[00190] Referring to Figure 16, there is shown an example situation, which is a streetscape with various participants 803, 805, 807, 809, 811, 813, 817, 819, 821, 823 and 825 and non-participants 801 and 815 present.

[00191] Participants may act as detector nodes and/or (mobile) repeater stations— respectively, facilitating detection of non-participants and assisting to relay any alert notices or other relevant data to other participants. The mechanism of action may resemble (signal) propagation. [In the figure, ‘R’ may equate to a ‘registered’ status.] [00192] In the first instance, 803 captures a greater than partial match of a nonparticipating device, machine or robot 801. This match percentage value is deemed significant enough to warrant an alert be transmitted (in)directly to nearby participants 805 and 807, which both are positioned with the alert radius.

[00193] In another instance, multiple participants 809, 811 and 813 capture only partial matches of a non-participating device, machine or robot 815. Individually these partial matches may not be enough to elicit an alert be distributed, however considering there are multiple, these matches synergistically equate to a percentage value deemed significant enough to warrant an alert be transmitted (in)directly to nearby participants 819 and 817, which both are positioned with the alert radius; further, original detectors 809, 811 and 813 would similarly be alerted, advising them that, yes, their partial matches were relevant.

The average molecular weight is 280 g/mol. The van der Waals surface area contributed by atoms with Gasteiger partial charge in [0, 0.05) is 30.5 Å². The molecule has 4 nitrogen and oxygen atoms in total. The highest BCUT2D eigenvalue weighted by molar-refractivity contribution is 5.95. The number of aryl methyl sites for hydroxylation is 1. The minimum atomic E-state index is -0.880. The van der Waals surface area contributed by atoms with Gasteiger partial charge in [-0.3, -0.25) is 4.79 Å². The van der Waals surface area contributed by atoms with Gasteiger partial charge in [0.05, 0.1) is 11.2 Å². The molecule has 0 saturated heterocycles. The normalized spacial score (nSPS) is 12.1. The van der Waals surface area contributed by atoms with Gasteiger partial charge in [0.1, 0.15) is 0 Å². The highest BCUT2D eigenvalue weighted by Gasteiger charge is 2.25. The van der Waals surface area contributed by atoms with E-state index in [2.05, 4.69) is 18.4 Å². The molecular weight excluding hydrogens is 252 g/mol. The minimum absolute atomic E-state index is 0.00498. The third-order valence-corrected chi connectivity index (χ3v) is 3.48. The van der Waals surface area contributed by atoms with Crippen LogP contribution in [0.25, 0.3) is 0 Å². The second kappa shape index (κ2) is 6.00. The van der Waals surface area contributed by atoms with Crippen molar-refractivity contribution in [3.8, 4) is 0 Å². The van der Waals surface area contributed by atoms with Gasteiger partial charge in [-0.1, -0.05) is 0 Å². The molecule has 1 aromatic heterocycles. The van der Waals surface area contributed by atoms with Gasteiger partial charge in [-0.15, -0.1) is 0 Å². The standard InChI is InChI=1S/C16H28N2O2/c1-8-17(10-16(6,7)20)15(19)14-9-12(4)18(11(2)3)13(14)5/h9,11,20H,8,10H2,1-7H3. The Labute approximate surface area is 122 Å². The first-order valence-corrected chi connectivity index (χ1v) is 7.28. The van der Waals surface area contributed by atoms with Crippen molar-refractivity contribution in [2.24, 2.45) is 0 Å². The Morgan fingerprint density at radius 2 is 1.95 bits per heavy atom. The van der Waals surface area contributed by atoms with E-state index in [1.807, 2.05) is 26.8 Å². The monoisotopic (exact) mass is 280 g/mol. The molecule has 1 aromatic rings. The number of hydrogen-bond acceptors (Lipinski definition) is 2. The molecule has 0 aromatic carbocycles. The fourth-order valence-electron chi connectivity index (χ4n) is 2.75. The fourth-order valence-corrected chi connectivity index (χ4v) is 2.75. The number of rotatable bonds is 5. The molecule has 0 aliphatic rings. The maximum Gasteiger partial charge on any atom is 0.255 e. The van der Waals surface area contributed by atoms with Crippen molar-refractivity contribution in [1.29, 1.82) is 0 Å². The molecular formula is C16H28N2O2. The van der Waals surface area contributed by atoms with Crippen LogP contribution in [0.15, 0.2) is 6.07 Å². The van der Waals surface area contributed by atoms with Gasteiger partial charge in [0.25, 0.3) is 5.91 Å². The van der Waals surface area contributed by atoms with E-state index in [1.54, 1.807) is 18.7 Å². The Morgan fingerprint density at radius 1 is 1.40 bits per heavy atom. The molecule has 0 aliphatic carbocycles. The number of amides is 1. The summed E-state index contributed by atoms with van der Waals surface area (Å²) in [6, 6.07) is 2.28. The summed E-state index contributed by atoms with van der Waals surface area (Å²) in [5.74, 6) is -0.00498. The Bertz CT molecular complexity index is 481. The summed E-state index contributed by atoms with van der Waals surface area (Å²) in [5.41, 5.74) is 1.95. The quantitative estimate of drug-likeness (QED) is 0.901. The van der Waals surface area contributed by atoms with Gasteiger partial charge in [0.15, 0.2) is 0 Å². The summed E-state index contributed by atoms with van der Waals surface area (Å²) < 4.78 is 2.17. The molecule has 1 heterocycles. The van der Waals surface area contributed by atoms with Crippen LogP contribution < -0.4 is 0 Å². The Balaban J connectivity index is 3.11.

[00194] Meanwhile, participants 821, 823 and 825, since outside any alert radius or positioned away from any non-participant, have not been involved in any of the above instances.

Advantages [00195] One of the advantages of the embodiments and broader invention described herein may be the removal of the onus or control from consumers (i.e. owners of the robots) to assume full responsibility for the actions of the robots at any given time. The commands can be filtered or processed through a central server system, so that illegal, immoral or accidental use of autonomous and robotic devices may be greatly reduced.